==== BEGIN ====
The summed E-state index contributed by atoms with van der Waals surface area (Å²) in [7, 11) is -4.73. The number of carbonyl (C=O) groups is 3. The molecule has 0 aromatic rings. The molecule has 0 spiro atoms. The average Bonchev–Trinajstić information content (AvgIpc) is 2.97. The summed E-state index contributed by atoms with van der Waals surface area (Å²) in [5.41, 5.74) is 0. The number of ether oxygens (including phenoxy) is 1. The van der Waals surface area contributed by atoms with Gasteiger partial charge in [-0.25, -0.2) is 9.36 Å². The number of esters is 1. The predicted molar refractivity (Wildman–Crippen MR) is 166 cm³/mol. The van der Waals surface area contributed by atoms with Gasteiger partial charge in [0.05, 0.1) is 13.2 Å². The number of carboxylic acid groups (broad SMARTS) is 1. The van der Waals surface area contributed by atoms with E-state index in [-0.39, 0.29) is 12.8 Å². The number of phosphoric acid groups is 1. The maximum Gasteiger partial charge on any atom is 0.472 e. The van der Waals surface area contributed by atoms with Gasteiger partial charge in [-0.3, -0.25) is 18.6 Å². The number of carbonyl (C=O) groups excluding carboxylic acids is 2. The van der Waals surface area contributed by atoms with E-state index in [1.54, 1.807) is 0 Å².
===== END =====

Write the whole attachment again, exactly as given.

The summed E-state index contributed by atoms with van der Waals surface area (Å²) in [7, 11) is -4.73. The number of carbonyl (C=O) groups is 3. The molecule has 0 aromatic rings. The molecule has 0 spiro atoms. The average Bonchev–Trinajstić information content (AvgIpc) is 2.97. The summed E-state index contributed by atoms with van der Waals surface area (Å²) in [5.41, 5.74) is 0. The number of ether oxygens (including phenoxy) is 1. The van der Waals surface area contributed by atoms with Gasteiger partial charge in [-0.25, -0.2) is 9.36 Å². The number of esters is 1. The predicted molar refractivity (Wildman–Crippen MR) is 166 cm³/mol. The van der Waals surface area contributed by atoms with Gasteiger partial charge in [0.05, 0.1) is 13.2 Å². The number of carboxylic acid groups (broad SMARTS) is 1. The van der Waals surface area contributed by atoms with E-state index in [-0.39, 0.29) is 12.8 Å². The number of phosphoric acid groups is 1. The maximum Gasteiger partial charge on any atom is 0.472 e. The van der Waals surface area contributed by atoms with Gasteiger partial charge in [-0.3, -0.25) is 18.6 Å². The number of carbonyl (C=O) groups excluding carboxylic acids is 2. The van der Waals surface area contributed by atoms with E-state index in [1.54, 1.807) is 0 Å².